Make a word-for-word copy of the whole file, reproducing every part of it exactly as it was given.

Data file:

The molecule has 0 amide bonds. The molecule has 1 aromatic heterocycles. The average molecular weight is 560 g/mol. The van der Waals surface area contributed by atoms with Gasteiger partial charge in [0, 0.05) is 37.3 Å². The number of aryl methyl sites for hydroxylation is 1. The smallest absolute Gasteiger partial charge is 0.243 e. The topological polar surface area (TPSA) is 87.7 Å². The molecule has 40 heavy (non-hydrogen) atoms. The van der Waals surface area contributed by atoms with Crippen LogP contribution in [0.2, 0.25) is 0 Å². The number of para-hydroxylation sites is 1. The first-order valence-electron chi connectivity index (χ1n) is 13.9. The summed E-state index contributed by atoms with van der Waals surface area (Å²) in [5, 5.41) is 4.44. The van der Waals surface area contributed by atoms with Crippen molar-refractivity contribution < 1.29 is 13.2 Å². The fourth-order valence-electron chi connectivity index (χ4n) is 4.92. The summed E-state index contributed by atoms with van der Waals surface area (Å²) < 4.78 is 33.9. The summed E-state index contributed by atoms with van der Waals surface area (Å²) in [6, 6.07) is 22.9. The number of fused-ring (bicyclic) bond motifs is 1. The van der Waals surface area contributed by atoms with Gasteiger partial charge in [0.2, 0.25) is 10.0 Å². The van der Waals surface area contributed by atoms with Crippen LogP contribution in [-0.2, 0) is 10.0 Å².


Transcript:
The molecule has 0 amide bonds. The molecule has 1 aromatic heterocycles. The average molecular weight is 560 g/mol. The van der Waals surface area contributed by atoms with Gasteiger partial charge in [0, 0.05) is 37.3 Å². The number of aryl methyl sites for hydroxylation is 1. The smallest absolute Gasteiger partial charge is 0.243 e. The topological polar surface area (TPSA) is 87.7 Å². The molecule has 40 heavy (non-hydrogen) atoms. The van der Waals surface area contributed by atoms with Crippen LogP contribution in [0.2, 0.25) is 0 Å². The number of para-hydroxylation sites is 1. The first-order valence-electron chi connectivity index (χ1n) is 13.9. The summed E-state index contributed by atoms with van der Waals surface area (Å²) in [5, 5.41) is 4.44. The van der Waals surface area contributed by atoms with Crippen molar-refractivity contribution < 1.29 is 13.2 Å². The fourth-order valence-electron chi connectivity index (χ4n) is 4.92. The summed E-state index contributed by atoms with van der Waals surface area (Å²) < 4.78 is 33.9. The summed E-state index contributed by atoms with van der Waals surface area (Å²) in [6, 6.07) is 22.9. The number of fused-ring (bicyclic) bond motifs is 1. The van der Waals surface area contributed by atoms with Gasteiger partial charge in [0.2, 0.25) is 10.0 Å². The van der Waals surface area contributed by atoms with Crippen LogP contribution in [-0.2, 0) is 10.0 Å².